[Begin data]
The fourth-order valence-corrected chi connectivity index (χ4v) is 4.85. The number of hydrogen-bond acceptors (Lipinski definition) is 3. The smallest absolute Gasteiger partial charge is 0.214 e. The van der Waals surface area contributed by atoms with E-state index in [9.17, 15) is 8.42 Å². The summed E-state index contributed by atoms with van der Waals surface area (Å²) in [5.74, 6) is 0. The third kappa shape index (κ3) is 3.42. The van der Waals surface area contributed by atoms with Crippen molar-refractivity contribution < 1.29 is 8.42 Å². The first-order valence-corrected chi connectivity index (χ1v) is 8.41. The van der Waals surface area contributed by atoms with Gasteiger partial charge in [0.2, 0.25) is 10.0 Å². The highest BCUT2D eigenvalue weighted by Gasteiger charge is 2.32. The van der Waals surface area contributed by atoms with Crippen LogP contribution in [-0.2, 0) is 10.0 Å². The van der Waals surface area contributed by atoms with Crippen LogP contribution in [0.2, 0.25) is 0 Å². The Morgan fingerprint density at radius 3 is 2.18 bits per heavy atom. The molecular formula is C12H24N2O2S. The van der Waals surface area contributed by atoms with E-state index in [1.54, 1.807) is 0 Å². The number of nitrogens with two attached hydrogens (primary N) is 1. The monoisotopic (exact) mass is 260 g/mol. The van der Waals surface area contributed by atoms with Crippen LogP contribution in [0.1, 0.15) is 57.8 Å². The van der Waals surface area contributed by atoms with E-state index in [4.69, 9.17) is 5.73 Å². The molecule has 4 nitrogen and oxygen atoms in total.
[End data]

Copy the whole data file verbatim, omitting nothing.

The fourth-order valence-corrected chi connectivity index (χ4v) is 4.85. The number of hydrogen-bond acceptors (Lipinski definition) is 3. The smallest absolute Gasteiger partial charge is 0.214 e. The van der Waals surface area contributed by atoms with E-state index in [9.17, 15) is 8.42 Å². The summed E-state index contributed by atoms with van der Waals surface area (Å²) in [5.74, 6) is 0. The third kappa shape index (κ3) is 3.42. The van der Waals surface area contributed by atoms with Crippen molar-refractivity contribution < 1.29 is 8.42 Å². The first-order valence-corrected chi connectivity index (χ1v) is 8.41. The van der Waals surface area contributed by atoms with Gasteiger partial charge in [0.2, 0.25) is 10.0 Å². The highest BCUT2D eigenvalue weighted by Gasteiger charge is 2.32. The van der Waals surface area contributed by atoms with Crippen LogP contribution in [-0.2, 0) is 10.0 Å². The van der Waals surface area contributed by atoms with Crippen LogP contribution in [0.2, 0.25) is 0 Å². The Morgan fingerprint density at radius 3 is 2.18 bits per heavy atom. The molecular formula is C12H24N2O2S. The van der Waals surface area contributed by atoms with E-state index in [1.54, 1.807) is 0 Å². The number of nitrogens with two attached hydrogens (primary N) is 1. The monoisotopic (exact) mass is 260 g/mol. The van der Waals surface area contributed by atoms with Crippen LogP contribution in [0.1, 0.15) is 57.8 Å². The van der Waals surface area contributed by atoms with E-state index in [4.69, 9.17) is 5.73 Å². The molecule has 4 nitrogen and oxygen atoms in total.